As authorities squabble over how to tackle air pollution, Delhi faces an epidemic of lung cancer

Air Pollution: Apathy rules, govt ‘lets firms dodge norms’, doctors warn of ‘lung cancer epidemic’

No money to buy laser beam monitors, ASEAN looms

Stay at home levels of air pollution are back in Delhi, after Delhi’s AQI went off the scale twice recently. But the Central Pollution Control Board – the top pollution regulator – seems helpless; it doesn’t have the money to install monitoring towers fitted with laser beams. CPCB wants to counter air pollution ahead of ASEAN summit in January in Delhi. In November, it was partly due to West Asian dust storms, but now particles from Afghanistan salt mines are also pushing up the PM2.5 levels in Delhi.

PM’s task force releases air pollution draft action plan

The plan includes coordinated action between states to fight stubble burning, launching an anti-pollution app for citizens to report violations, NOx curtailment measures in NCR power plants, migrating brick-kilns to zig- zag technology and policy support to encourage electric vehicles.

Varanasi, 20 times worse than Delhi

Meanwhile, in Varanasi air pollution was 20 times worse than Delhi, while it slipped to ‘poor’ in Mumbai. The five worst AQI levels included Delhi (332), Lucknow (346), Faridabad (306), Gurgaon (331), and Noida (344). Each of these indicators was in the Hazardous category.

Juvenile Delinquency, Cancer epidemic

A new study says bad air is destroying children’s brains, causing juvenile delinquency. A 2017 survey based on 2012 data recorded 115,000 deaths in India from pollution from coal plants and an economic loss of $4.6 billion. According to experts, an epidemic of lung cancer is waiting to erupt.

Govt lets industry dodge norms, wants top court to dilute norms?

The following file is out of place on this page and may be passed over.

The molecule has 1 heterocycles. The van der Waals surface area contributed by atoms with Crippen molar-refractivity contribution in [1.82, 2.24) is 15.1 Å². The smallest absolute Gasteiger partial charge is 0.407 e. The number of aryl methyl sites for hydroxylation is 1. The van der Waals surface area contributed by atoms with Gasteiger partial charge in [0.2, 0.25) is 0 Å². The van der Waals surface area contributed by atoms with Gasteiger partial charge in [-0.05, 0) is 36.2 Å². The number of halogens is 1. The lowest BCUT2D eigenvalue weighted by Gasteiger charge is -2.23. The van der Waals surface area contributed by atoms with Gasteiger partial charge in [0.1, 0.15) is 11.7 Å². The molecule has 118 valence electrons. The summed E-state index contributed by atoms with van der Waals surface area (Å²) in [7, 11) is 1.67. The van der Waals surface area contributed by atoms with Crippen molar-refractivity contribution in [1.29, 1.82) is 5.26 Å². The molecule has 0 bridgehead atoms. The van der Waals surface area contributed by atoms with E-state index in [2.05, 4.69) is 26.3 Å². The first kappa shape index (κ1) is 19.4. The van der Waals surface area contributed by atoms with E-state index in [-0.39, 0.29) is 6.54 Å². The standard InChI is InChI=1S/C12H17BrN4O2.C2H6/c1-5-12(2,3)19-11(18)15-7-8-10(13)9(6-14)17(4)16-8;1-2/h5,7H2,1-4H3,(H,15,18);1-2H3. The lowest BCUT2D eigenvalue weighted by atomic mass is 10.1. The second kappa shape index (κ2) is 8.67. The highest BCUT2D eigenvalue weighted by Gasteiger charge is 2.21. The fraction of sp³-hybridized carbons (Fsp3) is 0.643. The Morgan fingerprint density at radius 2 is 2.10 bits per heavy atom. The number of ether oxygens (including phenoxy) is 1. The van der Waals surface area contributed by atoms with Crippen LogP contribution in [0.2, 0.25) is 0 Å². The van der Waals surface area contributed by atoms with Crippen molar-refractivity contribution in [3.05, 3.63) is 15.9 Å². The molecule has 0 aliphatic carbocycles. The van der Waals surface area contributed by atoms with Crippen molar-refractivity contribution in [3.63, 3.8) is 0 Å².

Coal plants have ignored a December 7, 2017 deadline and a 2015 law to clean up their emissions, but the environment ministry wants Supreme court to dilute emission norms and give coal plants 5 more years to check emissions, apparently as part of a plan by the ministry of coal and the power ministry to dodge the December 7 deadline.

Debunked: Retrofitting too costly, takes too long

A 2017 study has revealed that if the coal industry had implemented the new norms, emissions from thermal power plants could have fallen by 70-85%. A 2016 study has calculated that clean up costs would cause merely a 3% increase in tariff and the 2-year deadline was decided mutually between the environment ministry, the power ministry, the power industry and the Central Pollution Control Board. Activists have filed a plea in the National Green Tribunal (NGT) to set up a committee to oversee compliance and punish the violators.

Lessons from China

Analysts say seething public anger prompted Prime Minister Li Keqiang to declare war on pollution in 2014, but in India the outrage is seasonal, and the government “remains largely silent while leaders squabble”.

China to make polluters pay

China plans to make polluters pay by tightening oversight of land, water and air pollution, and holding companies accountable for the clean-up costs and restoring the ecological balance after major accidents. China has shut down some factories and is holding officials accountable after central inspections. It has also launched an unprecedented campaign to switch millions of households from using coal to natural gas for heating this winter.

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